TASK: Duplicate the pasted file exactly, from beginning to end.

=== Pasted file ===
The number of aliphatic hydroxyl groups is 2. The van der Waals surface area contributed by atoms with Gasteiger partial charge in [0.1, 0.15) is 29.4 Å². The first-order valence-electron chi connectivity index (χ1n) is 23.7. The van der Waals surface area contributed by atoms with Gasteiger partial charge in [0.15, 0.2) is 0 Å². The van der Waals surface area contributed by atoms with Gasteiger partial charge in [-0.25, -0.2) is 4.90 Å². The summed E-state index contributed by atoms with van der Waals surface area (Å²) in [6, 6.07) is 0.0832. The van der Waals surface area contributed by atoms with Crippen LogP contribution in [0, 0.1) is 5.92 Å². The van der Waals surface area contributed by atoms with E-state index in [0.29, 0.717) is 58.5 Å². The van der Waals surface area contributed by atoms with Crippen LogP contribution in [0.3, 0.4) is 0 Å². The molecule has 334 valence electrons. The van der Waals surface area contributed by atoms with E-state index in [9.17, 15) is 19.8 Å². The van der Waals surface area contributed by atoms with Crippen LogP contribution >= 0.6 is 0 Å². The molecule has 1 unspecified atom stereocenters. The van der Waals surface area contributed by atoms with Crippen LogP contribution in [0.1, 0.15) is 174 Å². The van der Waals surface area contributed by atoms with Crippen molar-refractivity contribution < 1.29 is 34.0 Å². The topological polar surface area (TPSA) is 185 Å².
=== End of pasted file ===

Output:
The number of aliphatic hydroxyl groups is 2. The van der Waals surface area contributed by atoms with Gasteiger partial charge in [0.1, 0.15) is 29.4 Å². The first-order valence-electron chi connectivity index (χ1n) is 23.7. The van der Waals surface area contributed by atoms with Gasteiger partial charge in [0.15, 0.2) is 0 Å². The van der Waals surface area contributed by atoms with Gasteiger partial charge in [-0.25, -0.2) is 4.90 Å². The summed E-state index contributed by atoms with van der Waals surface area (Å²) in [6, 6.07) is 0.0832. The van der Waals surface area contributed by atoms with Crippen LogP contribution in [0, 0.1) is 5.92 Å². The van der Waals surface area contributed by atoms with E-state index in [0.29, 0.717) is 58.5 Å². The van der Waals surface area contributed by atoms with Crippen LogP contribution in [0.3, 0.4) is 0 Å². The molecule has 334 valence electrons. The van der Waals surface area contributed by atoms with E-state index in [9.17, 15) is 19.8 Å². The van der Waals surface area contributed by atoms with Crippen LogP contribution >= 0.6 is 0 Å². The molecule has 1 unspecified atom stereocenters. The van der Waals surface area contributed by atoms with Crippen LogP contribution in [0.1, 0.15) is 174 Å². The van der Waals surface area contributed by atoms with Crippen molar-refractivity contribution < 1.29 is 34.0 Å². The topological polar surface area (TPSA) is 185 Å².